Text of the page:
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Intrauterine devices. The optimal long-term contraceptive method?
J Reprod Med. 1999 Mar; 44(3):269-74.JR

Abstract

OBJECTIVE

To review selected data on the effectiveness, safety, cost and technical ease of intrauterine device (IUD) use compared with Norplant and surgical sterilization.

STUDY DESIGN

Literature review.

RESULTS

IUDs are highly effective, safe and relatively inexpensive methods of contraception that may offer advantages for some women over other long-term methods, such as sterilization and Norplant. IUDs provide protection against pregnancy comparable to that provided by female sterilization, and they may be more effective than Norplant. IUDs have a long duration of effectiveness: the copper T 380A (TCu380A) is effective for at least 10 years, and the levonorgestrel (LNg) IUD appears to be effective for at least 7. Norplant is effective for only five years. Both types of IUD can disrupt menstrual bleeding patterns, although the patterns of bleeding are different. Copper IUDs often increase blood loss, whereas the LNg IUD, like Norplant, substantially reduces menstrual bleeding. The most important adverse outcome associated with IUD use is higher rates of pelvic inflammatory disease; careful attention to proper insertion techniques can reduce this risk substantially, and LNg IUDs may cause no increase in risk. IUDs, like both sterilization and Norplant, provide no protection against sexually transmitted disease. The TCu380A IUD is extremely cost-effective. There is as yet no public sector price for the LNg IUD, which has not been approved by the U.S. Food and Drug Administration and is not provided by family planning donor organizations. If it can be made available to the public sector at a price substantially less than its present market price, the LNg IUD would be a useful addition to the contraceptive armamentarium for developing countries.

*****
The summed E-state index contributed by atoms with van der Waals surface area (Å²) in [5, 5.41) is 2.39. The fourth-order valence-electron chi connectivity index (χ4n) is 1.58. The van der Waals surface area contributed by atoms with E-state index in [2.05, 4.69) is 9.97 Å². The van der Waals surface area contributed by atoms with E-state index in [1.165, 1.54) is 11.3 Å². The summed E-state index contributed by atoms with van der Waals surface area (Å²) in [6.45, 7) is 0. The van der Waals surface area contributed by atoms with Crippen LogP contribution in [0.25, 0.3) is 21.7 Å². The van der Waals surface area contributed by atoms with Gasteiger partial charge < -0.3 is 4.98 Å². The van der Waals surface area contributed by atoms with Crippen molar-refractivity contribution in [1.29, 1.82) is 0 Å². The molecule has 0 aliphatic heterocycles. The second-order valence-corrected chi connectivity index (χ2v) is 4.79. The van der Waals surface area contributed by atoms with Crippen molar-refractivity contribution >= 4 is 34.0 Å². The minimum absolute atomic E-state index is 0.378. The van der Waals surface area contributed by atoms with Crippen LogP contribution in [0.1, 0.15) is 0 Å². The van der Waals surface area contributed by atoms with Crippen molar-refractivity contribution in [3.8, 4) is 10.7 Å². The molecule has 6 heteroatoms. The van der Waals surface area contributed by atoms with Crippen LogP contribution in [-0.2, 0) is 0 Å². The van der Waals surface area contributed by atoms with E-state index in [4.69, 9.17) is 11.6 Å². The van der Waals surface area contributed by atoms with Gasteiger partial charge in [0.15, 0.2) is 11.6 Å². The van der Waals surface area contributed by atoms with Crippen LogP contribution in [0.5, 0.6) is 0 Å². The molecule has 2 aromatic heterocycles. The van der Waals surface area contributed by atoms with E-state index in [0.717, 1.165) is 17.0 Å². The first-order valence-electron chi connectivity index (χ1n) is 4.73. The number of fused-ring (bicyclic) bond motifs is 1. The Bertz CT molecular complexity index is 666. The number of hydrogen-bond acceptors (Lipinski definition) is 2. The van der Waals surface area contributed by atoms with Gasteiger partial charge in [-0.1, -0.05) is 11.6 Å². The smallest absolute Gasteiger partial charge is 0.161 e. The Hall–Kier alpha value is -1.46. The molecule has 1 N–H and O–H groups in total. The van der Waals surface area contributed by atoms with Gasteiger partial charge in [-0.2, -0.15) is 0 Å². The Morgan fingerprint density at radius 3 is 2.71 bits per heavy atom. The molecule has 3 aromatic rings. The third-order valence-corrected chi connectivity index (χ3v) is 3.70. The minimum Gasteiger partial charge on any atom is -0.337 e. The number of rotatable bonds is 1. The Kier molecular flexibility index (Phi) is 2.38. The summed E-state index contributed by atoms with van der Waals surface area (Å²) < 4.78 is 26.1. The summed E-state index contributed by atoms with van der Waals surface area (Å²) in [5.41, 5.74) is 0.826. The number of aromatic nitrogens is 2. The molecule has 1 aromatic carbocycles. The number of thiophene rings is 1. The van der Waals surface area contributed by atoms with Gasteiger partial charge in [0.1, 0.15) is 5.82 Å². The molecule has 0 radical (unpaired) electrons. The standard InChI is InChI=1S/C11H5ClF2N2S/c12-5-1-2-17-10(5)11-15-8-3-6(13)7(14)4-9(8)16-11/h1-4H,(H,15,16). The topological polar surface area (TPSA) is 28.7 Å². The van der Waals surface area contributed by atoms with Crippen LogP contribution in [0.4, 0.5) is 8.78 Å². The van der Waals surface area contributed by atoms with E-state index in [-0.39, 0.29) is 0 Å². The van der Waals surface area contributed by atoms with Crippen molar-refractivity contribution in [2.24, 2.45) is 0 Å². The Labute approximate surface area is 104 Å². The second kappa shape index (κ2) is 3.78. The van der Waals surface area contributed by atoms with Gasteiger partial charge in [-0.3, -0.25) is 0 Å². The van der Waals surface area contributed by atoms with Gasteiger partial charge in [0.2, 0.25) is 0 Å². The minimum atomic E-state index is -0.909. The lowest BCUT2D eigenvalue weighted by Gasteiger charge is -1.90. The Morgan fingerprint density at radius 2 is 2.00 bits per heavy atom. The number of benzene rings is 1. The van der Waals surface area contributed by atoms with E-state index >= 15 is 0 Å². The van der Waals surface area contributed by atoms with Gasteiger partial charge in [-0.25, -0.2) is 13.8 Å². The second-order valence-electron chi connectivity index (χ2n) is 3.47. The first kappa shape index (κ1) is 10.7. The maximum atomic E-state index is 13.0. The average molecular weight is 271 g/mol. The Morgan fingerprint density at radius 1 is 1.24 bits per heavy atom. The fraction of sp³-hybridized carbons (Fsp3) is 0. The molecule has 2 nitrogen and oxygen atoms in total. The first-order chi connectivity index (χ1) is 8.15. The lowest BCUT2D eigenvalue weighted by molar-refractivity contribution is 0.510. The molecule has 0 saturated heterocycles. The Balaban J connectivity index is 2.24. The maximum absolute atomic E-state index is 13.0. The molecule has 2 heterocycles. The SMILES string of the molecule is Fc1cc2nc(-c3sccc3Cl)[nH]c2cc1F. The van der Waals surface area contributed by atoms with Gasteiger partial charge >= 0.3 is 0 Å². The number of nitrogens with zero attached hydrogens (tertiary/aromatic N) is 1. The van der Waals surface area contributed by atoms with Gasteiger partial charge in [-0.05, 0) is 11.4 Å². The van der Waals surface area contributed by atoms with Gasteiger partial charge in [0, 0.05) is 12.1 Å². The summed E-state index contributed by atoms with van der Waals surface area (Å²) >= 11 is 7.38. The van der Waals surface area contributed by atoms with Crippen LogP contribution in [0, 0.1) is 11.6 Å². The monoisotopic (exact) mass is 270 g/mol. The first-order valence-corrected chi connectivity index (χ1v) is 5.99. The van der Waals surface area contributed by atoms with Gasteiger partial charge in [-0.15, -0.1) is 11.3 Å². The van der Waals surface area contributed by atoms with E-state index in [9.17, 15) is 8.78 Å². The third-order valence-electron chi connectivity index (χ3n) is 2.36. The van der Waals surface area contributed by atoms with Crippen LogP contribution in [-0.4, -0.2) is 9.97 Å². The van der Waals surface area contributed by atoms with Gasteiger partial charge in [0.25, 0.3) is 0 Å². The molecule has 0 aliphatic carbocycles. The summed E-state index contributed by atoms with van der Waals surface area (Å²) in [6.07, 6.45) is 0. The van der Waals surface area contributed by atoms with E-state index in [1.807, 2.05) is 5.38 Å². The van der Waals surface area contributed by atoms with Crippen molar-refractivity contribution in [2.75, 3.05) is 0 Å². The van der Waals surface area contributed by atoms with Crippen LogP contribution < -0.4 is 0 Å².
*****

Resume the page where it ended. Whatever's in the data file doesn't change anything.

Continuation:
CONCLUSION

Providers, consumers and family planning program managers should begin to see IUDs as potential substitutes for both surgical sterilization and Norplant.

Authors+Show Affiliations

Family Health International, Research Triangle Park, North Carolina 27709, USA.No affiliation info availableNo affiliation info available

Pub Type(s)

Comparative Study
Journal Article
Research Support, U.S. Gov't, Non-P.H.S.
Review

Language

eng

PubMed ID

10202746

Citation

Fortney, J A., et al. "Intrauterine Devices. the Optimal Long-term Contraceptive Method?" The Journal of Reproductive Medicine, vol. 44, no. 3, 1999, pp. 269-74.
Fortney JA, Feldblum PJ, Raymond EG. Intrauterine devices. The optimal long-term contraceptive method? J Reprod Med. 1999;44(3):269-74.
Fortney, J. A., Feldblum, P. J., & Raymond, E. G. (1999). Intrauterine devices. The optimal long-term contraceptive method? The Journal of Reproductive Medicine, 44(3), 269-74.
Fortney JA, Feldblum PJ, Raymond EG. Intrauterine Devices. the Optimal Long-term Contraceptive Method. J Reprod Med. 1999;44(3):269-74. PubMed PMID: 10202746.